Slip floats are available in a number of different shapes, colors, and sizes. Standard slip floats are available for panfish, bass, walleye, trout and catfish. Larger and specialized floats are available for other applications such as muskie, big catfish or striped bass. Pole floats can be effective for bigger bait, bigger fish, and the times when you need extra casting distance.

A glow stick can be attacked to a pole float for night fishing with either a specialized holder or something as simple as a rubber band. Some other floats are made with glow in the dark paint or internal lights.

Evidently this bass thought it was a crappie, it was caught while fishing for crappie on a Southern Illinois lake with a slip float.

For the slip float purist, the next step is called balancing the slip float. After the slip float is on your line, you have to attach weight, usually split shot, to your line. The split shot is attached to your line about 12-inches above your hook.

The purpose of the weight is to pull the line down through the float until it reaches the bobber stop knot. If you do not attach enough weight, the line may not slide through the slip float. If you attach too much weight, you will sink your float. The float should just barely float. If properly balanced, when a fish takes your bait it will feel very little resistance as it pulls your float underwater.

A variation to adding split shot for weight is to slide your line through a sliding sinker and then tie the end of your line to a swivel. The purpose of the swivel is to allow you to easily attach and change leaders. The slip sinker and leader are typically used with large floats when fishing for big fish with sharp teeth, such as walleye, northern pike or muskie.

The slip float rig is completed by tying a hook or jig to the end of your line. The size and style of hook or jig depends on what type of fish you are fishing for and the type of bait you are using. The bait you use is determined by the species of fish you are fishing for and the season.

A light-wire Aberdeen hook or small jig is a good choice when fishing for suspended crappie with small minnows. An octopus hook may be a better choice when fishing leeches or night crawlers for walleye. The circle hook is usually used when fishing with live bait or liver for catfish.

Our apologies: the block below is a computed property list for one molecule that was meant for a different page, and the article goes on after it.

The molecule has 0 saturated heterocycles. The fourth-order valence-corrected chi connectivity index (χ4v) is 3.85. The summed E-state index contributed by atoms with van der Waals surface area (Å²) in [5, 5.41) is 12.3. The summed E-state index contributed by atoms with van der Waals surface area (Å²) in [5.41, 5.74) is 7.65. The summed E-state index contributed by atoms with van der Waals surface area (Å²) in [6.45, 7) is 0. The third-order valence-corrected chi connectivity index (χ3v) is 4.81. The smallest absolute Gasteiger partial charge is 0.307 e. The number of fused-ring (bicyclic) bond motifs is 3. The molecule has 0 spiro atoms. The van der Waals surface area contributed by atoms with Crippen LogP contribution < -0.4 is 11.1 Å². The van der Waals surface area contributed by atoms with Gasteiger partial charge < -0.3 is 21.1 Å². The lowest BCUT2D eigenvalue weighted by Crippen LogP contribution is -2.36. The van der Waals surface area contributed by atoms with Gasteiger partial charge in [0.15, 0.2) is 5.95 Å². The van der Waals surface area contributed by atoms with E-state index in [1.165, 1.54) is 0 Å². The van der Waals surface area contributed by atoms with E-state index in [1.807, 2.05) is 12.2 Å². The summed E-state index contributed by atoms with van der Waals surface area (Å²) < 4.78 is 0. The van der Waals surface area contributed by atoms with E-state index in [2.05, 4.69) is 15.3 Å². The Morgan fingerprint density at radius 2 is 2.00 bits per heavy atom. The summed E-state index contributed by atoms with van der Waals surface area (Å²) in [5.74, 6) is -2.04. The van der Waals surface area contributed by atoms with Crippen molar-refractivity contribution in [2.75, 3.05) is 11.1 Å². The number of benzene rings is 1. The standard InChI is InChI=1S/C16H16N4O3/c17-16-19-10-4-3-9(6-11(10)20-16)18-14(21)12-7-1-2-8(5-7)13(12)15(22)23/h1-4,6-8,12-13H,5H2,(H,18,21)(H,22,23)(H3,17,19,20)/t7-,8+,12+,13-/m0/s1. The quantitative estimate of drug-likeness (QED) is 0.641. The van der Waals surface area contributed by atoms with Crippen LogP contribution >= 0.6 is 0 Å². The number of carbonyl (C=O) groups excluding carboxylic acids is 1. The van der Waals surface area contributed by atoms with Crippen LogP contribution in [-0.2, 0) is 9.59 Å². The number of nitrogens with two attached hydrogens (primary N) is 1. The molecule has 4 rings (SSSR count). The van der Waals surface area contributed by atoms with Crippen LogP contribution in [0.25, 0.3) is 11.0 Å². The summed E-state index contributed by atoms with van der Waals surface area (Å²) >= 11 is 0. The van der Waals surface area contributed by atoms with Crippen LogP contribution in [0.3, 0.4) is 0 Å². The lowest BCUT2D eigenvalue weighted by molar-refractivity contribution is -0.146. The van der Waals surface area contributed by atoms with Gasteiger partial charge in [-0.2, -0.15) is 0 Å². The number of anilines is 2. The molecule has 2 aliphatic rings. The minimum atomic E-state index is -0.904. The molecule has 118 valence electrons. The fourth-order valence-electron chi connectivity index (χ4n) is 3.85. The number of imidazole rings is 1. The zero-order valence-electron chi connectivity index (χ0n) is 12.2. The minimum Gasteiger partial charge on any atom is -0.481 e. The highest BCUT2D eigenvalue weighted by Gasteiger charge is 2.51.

Various types of jigs are often used in place of a hook especially when fishing for crappie, walleye and panfish or bream. If you change from a hook to a jig it is very important to adjust the weight of your slip float rig. Tie your hook to the end of the line as you normally would with any other rig. When using monofilament line, use a Clinch Knot and with braided line use the Palomar Knot.   After you complete the slip float rig, slide the bobber stop knot to the desired depth. Remember to wet your line before you slide the bobber stop knot. Next reel in your line until the bead, slip float, weight and hook are about an 18-inches from the tip of your rod and make a cast. The bobber stop knot should easily go through the eyes of your fishing rod. The slip bobber allows you to cast just about as far as you normally would.

Pay attention to your rig after it is in the water. The line should slide out through the float. When the bead and float reach the bobber stop knot, the bobber should stand up in a vertical position. If the bead and stop do not reach the float, either you have not used enough weight or you have set the bobber stop knot higher than the maximum water depth. Adjust your rig until it is set up and works correctly.

The slip float rig is an excellent choice when fishing along weed edges, open pockets in weed beds, around brush piles or tree stumps and anytime you mark suspended fish on your locator in open water.

When fishing with a slip float rig don’t cast directly to the spot you want to fish. Cast up wind and let it drift to the spot you are targeting. Ideally the bait should be 6 to 12 inches above the depth the fish are holding at. Fish will move up to take a bait, but are less likely to move down to feed.

After you make your cast, wait for the bait to sink and the float to go vertical before you reel up the slack line. If you reel up to soon, you may pull the rig away from the spot you were casting to. Pay attention to your float. Set the hook if you see any movement, up, down, or sideways.